“Sister, let thy sorrows cease ; Sinful brother, part in peace !”

From that dire dungeon, place of doom, Of execution too, and tomb,

Paced forth the judges three; .
Sorrow it were, and shame, to tell
The butcher-work that there befen,
When they had glided from the cell

Of sin and misery.
AN HUNDRED winding steps convey
That conclave to the upper day;
But, ere they breathed the fresher air,
They heard the shriekings of despair,

And many a stifled groan:
With speed their upward way they take,
(Such speed as age and fear can make,)

And crossed themselves for terror's sake,

As hurrying, tottering on:
Even in the vesper's heavenly tone,
They seemed to hear a dying groan,
And bade the passing knell to toll
For welfare of a parting soul.
Slow o'er the midnight wave it swung,
Northumbrian rocks in answer rung;
To Warkworth cell the echoes rolled,
His beads the wakeful hermit told;
The Bamborough peasant raised his head,
But slept ere half a prayer he said ;
So far was heard the mighty knell,
The stag sprung up on Cheviot Fell,
Spread his broad nostril to the wind,
Listed before, aside, behind,
Then couched him down beside the hind;
And quaked among the mountain fern,
To hear that sound, so dull and stern





THE livelong day Lord Marmion rode :
The mountain path the Palmer shewed;
By glen and streamlet winded still,
Where stunted birches hid the rill.
They might not choose the lowland road,
For the Merse forayers were abroad,
Who, fired with hate and thirst of prey,
Had scarcely failed to bar their way.
Oft on the trampling band, from crown
Of some tall cliff, the deer looked down ;
On wing of jet, from his repose
In the deep heath, the black-cock rose;
Sprung from the gorse the timid roe,
Nor waited for the bending bow;
And when the stony path began,
By which the naked peak they wan,
Up flew the snowy ptarmigan.
The noon had long been passed, before
They gained the height of Lammermoor ;
Thence winding down the northern way,
Before them, at the close of day,
Old Gifford's towers and hamlet lay.
NO SUMMONS calls them to the tower,
To spend the hospitable hour.
To Scotland's camp the Lord was gone;
His cautious dame in bower alone,



And twice his Sovereign's mandate came,
Like damp upon a kindling flame:
And twice he thought, “ Gave I not charge
She should be safe, though not at large ?
They durst not, for their island, shred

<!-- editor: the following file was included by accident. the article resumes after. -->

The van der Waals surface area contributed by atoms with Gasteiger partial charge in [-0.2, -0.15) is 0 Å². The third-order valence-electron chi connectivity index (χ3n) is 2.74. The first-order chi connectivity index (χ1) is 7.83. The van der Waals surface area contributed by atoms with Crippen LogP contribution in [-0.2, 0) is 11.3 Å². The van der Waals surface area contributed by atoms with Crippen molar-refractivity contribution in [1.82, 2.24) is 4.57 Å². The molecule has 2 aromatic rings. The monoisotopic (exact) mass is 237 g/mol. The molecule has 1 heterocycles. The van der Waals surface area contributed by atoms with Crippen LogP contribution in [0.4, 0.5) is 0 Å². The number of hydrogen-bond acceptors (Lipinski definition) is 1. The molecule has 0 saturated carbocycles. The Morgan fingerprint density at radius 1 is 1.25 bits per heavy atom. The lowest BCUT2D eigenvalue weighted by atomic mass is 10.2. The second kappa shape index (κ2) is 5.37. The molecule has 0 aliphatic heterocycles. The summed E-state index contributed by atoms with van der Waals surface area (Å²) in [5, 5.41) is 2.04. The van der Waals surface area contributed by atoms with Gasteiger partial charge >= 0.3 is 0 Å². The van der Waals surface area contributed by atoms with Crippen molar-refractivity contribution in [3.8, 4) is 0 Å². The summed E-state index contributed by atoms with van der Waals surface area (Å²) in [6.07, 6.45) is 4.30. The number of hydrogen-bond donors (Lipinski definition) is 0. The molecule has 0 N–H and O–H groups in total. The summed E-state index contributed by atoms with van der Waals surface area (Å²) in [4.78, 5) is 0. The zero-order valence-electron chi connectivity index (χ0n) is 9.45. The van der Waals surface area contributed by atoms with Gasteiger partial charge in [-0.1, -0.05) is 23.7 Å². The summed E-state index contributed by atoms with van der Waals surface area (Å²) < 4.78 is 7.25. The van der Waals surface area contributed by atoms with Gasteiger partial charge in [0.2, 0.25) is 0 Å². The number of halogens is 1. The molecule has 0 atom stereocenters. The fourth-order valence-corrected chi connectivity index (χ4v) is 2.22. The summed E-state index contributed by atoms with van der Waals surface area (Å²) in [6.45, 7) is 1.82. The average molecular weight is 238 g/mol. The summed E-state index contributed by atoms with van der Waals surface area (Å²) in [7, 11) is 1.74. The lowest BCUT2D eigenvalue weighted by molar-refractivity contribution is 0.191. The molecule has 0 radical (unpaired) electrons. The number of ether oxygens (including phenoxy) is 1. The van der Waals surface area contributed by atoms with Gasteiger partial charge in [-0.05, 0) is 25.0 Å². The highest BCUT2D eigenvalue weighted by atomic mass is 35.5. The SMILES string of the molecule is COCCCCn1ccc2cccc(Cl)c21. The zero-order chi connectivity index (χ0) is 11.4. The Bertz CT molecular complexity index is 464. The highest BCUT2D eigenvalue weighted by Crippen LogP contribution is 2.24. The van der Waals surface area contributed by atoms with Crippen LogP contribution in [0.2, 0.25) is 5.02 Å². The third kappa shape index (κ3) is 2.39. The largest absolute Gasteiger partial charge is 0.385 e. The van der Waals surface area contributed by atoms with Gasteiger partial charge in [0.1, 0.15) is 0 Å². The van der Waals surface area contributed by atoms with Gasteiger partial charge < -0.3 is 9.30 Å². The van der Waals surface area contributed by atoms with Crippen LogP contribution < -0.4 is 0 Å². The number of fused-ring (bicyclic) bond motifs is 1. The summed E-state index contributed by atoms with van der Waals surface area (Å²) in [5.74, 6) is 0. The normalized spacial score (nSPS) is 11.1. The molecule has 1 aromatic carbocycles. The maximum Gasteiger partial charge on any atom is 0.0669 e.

One golden ringlet from her head.”—
WHILE thus in Marmion's bosom strove
Repentance and reviving love,
Like whirlwinds, whose contending sway
I've seen Loch Vennachar obey,
Their Host the Palmer's speech had heard,
And, talkative, took up the word :

“Aye, reverend Pilgrim, you, who stray From Scotland's simple land away,

To visit realms afar,
Full often learn the art to know,
Of future weal, or future woe,

By word, or sign, or star;
Yet might a knight his fortune hear,
If, knight-like, he despises fear,
Not far from hence ;—if fathers old
Aright our hamlet legend told.”—
These broken words the menials move,
(For marvels still the vulgar love,)
And, Marmion giving license cold,
His tale the Host thus gladly told :-

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A CLERK could tell what years have flown
Since Alexander filled our throne,
(Third monarch of that warlike name,)
And eke the time when here he came
To seek Sir Hugo, then our lord :
A braver never drew a sword;
A wiser never, at the hour
Of midnight, spoke the word of power :

The same, whom ancient records call
The founder of the Goblin Hall.
I would, Sir Knight, your longer stay
Gave you that cavern to survey.
Of lofty roof, and ample size,
Beneath the castle deep it lies:
To hew the living rock profound,
The floor to pave, the arch to round,
There never toiled a mortal arm,
It all was wrought by word and charm;
And I have heard my grandsire say,
That the wild clamour and affray
Of those dread artisans of hell,
Who laboured under Hugo's spell,
Sounded as loud as ocean's war,
Among the caverns of Dunbar.
THE KING Lord Gifford's castle sought,
Deep-labouring with uncertain thought:
Even then he mustered all his host,
To meet upon the western coast;
For Norse and Danish galleys plied
Their oars within the frith of Clyde.
There floated Haco's banner trim,
Above Norweyan warriors grim,
Savage of heart, and large of limb;
Threatening both continent and isle,
Bute, Arran, Cunninghame, and Kyle.
Lord Gifford, deep beneath the ground,
Heard Alexander's bugle sound,
And tarried not his garb to change,
But, in bis wizard habit strange,
Came forth,—a quaint and fearful sight
His mantle lîned with fox-skins white
His high and wrinkled forehead bore
A pointed cap, such as of yore
Clerks say that Pharaoh's Magi wore;


His shoes were marked with cross and spell ;
Upon his breast a pentacle;
His zone, of virgin parchment thin,
Or, as some tell, of dead man's skin,
Bore many a planetary sign,
Combust, and retrograde, and trine;
And in his hand he held prepared,
A naked sword without a guard.
DIRE dealings with the fiendish race
Had marked strange lines upon his face ;
Vigil and fast had worn him grim,
His eyesight dazzled seemed, and dim,
As one unused to upper day;
Even his own menials with dismay
Beheld, Sir Knight, the grisly Sire,
In this unwonted wild attire;
Unwonted, for traditions run,
He seldom thus beheld the sun.
“ I know," he said, his voice was hoarse,
And broken seemed its hollow force,
“I know the cause, although untold,
Why the King seeks his vassal's hold:
Vainly from me my liege would know
His kingdom's future weal or woe;
But yet, if strong his arm and heart,
His courage may do more than art.
Of middle air the demons proud,
Who ride upon the racking cloud,
Can read, in fixed or wandering star,
The issue of events afar;
But still their sullen aid withhold,
Save when by mightier force controlled.
Such late I summoned to my hall;
And though so potent was the call,
That scarce the deepest nook of hell
I deemed a refuge from the spell,

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